Omeletter Jhol (Omlette Curry)

IMG_4000I love eggs and pretty much every preparation of it, but omelettes have a special place in my heart. Bitting into a piece takes me back to long train journeys from Hyderabad to Agra filled with my dads jokes, my moms come backs and us giggling our guts out, early morning stops at Jhansi station and our family ritual to always relish freshly made omelette from one of the street vendors before our final stop at Agra.

For this dish, we start by first making a masala omelette and then simmer it in tal talle jhol (thin and runny gravy) for a fat and fluffy goodness to enjoy with rice, chapati or bread. Why not just the eat the omelette as is? Because this dish takes the omelette from delicious to DELICIOUS!! IMG_4001My dad was in sales and marketing and travelled often in my growing up years. This was something special my mom made for us girls to make those days feel like fun. We called it the ‘Girls Night Jhol’. I make this with left over Frittatas as well. And if you don’t feel like eating an omelette, bake or fry a couple fish fillets and simmer that in the same gravy and you will get classic bengali maacher jhol (Fish curry).

Time to Prep: 10 mins|Time to Cook: 30 mins|Yield: 4 Servings|Level: Easy


  • For the Omlette
    • 4 eggs (I use just egg whites)
    • 2 tbsp milk
    • 1/2 tsp black pepper powder
    • 2 tbsp onion, finely chopped
    • 2 tbsp plum tomatoes, chopped
    • 2 tbsp green bell pepper, finely chopped (optional)
    • 1 green chili peppers, finely chopped
    • 1 tbsp cilantro, finely chopped
    • Red pepper flakes (Optional)
    • salt to taste
    • pinch of sugar
  • For the Jhol (Gravy)
    • 1 tbsp oil (or less)
    • 1 tsp cumin seeds
    • 1 tsp caraway seeds
    • 1 onion, finely chopped
    • 2 plum tomatoes, chopped
    • 2-3 green chili peppers, finely chopped
    • 1/2 inch ginger, mined
    • 2 cloves of garlic, minced
    • 1 tsp chile powder
    • 1 tsp coriander powder
    • 1 tsp turmeric
    • Salt to taste
    • 1 potato, cut in thin half-moon shape (around 1/8 inch thick)
    • 1 carrot, cut in thin half-moon shape (around 1/8 inch thick)
    • 1/2 fresh or frozen green peas
    • 2 cups of water
    • pinch of sugar
    • 2-3 tbsp cilantro, finely chopped for garnishing
    • 1 tsp Harissa or Sriracha (optional)


  1. Making the Masala Omelette:
    • Break eggs in a bowl, beat it. Add milk, salt, pepper and sugar and beat some more (this helps making the omelettes nice and fluffy).
    • Fold in the onions, tomatoes, peppers, chiles and cilantro.
    • Heat some oil in a frying pan/omelette pan in medium heat, pour the egg batter and swirl till its evenly distributed. Cover and let it cook.
    • Slide it on a plate and slice it into triangles, stripes or however you fancy.
  2. Making the Jhol (gravy):
    • Heat oil in a pan and temper it with cumin and caraway seeds.
    • When you can smell the aroma add the onions and chile peppers, sauté till the onions soften.
    • Add in the potatoes and carrots, turmeric, coriander powder and chilli powder. Fry till they start turning golden.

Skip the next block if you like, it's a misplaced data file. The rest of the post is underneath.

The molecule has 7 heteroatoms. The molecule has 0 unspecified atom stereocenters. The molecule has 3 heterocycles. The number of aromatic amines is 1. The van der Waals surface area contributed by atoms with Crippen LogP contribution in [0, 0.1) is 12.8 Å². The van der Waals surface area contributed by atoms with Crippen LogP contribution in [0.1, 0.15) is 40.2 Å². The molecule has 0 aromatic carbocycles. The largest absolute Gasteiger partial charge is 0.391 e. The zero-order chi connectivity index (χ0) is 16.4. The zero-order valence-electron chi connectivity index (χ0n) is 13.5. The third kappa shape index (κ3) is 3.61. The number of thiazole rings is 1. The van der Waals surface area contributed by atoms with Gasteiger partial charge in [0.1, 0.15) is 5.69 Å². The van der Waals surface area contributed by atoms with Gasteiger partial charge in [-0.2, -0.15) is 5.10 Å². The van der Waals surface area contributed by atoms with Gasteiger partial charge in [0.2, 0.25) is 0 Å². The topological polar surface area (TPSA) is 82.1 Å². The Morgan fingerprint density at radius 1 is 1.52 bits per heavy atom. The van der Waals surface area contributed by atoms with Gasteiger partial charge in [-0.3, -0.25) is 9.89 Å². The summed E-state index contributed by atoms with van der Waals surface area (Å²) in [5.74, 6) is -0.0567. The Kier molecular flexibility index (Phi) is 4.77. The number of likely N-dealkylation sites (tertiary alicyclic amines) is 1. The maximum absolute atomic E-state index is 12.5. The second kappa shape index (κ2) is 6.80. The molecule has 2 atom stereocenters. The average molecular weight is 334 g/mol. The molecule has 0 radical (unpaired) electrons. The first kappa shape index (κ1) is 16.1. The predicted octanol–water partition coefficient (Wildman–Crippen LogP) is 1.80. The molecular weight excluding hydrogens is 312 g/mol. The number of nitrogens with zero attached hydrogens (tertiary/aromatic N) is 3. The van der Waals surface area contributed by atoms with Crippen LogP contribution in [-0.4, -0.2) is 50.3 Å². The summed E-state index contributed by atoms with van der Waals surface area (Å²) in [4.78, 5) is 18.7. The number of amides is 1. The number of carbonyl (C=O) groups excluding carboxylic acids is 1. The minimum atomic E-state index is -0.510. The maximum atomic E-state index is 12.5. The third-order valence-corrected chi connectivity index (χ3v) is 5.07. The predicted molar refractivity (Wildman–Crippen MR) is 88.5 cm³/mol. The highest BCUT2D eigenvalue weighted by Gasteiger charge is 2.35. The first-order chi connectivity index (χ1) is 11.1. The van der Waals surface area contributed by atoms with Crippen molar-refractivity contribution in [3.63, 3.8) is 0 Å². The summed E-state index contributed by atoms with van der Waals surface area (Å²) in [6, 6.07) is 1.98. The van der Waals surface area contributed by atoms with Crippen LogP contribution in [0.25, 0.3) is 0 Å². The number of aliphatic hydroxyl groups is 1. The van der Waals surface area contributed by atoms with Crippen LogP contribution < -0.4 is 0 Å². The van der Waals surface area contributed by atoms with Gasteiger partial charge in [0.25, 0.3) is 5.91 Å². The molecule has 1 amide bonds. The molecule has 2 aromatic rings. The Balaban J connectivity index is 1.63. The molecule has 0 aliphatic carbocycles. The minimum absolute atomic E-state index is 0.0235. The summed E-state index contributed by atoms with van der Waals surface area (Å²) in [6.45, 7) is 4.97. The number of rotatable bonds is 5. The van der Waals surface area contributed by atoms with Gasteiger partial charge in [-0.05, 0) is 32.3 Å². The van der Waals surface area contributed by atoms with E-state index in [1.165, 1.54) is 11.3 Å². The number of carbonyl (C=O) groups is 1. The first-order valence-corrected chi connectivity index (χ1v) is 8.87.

• Add the ginger and garlic, sauté
    • Add the tomatoes and green peas, fold everything in. Cover and cook till tomatoes are mushy.
    • Add 2 cups of water, bring it to a simmer then cover and cook till the potatoes are cooked.
    • Taste and adjust seasoning, add a pinch of sugar.
    • Add the omelette pieces and simmer for 3-4 mins.
    • Garnish and serve warm


  • If you have left over frittata, cut it up into pieces and use instead of omelette. This help converting leftovers into something delicious and new in a jiffy.
  • I like to mix in a spoonful of Sriracha or Harissa to the Jhol to add some extra zing to it.
  • While traditionally its served with rice, my favorite way of eating this make a sandwich with the omelette piece and dip that in the jhol before every bite.
  • If you don’t feel like eating an omelette, bake or fry a couple fish fillets and simmer that in the same gravy and you will get a classic bengali maacher jhol (Fish curry)

Bhapa Doi (Yogurt Pudding)


Bhapa Doi in english translates to steamed (bhapa) yogurt (doi), it has a consistency similar to cheesecake but without the use of any eggs or gelatin. Hung yogurt is mixed with milk and then steamed in a steamer or a pressure cooker, chilled and served. It does not require any fancy ingredient and is ridiculously easy to make.

Yogurt is considered to be auspicious among Bengalis, I remember my mom feeding me and my sister a spoonful of yogurt when we would be on our way out for an exam or interview. Which makes this yogurt based traditional bengali dessert very popular. I figured what better to start the new years with!IMG_3978Back in the days, this was a slightly complicated process when milk and sugar had to be first simmered over slow heat till it became thick and creamy before mixing it with yogurt that was hung for hours. Now all you need is some condensed milk and some greek yogurt.

This is just the basic recipe, I tend to get more creative. I have made this with various flavors, toppings and garnishes. My absolute favorites are caramel and raspberry flavored topped with a drizzle of chocolate sauce. I have also served it like a creme brûlée, with a crunchy layer of torched sugar on top. Have fun experimenting and figuring out your favorite.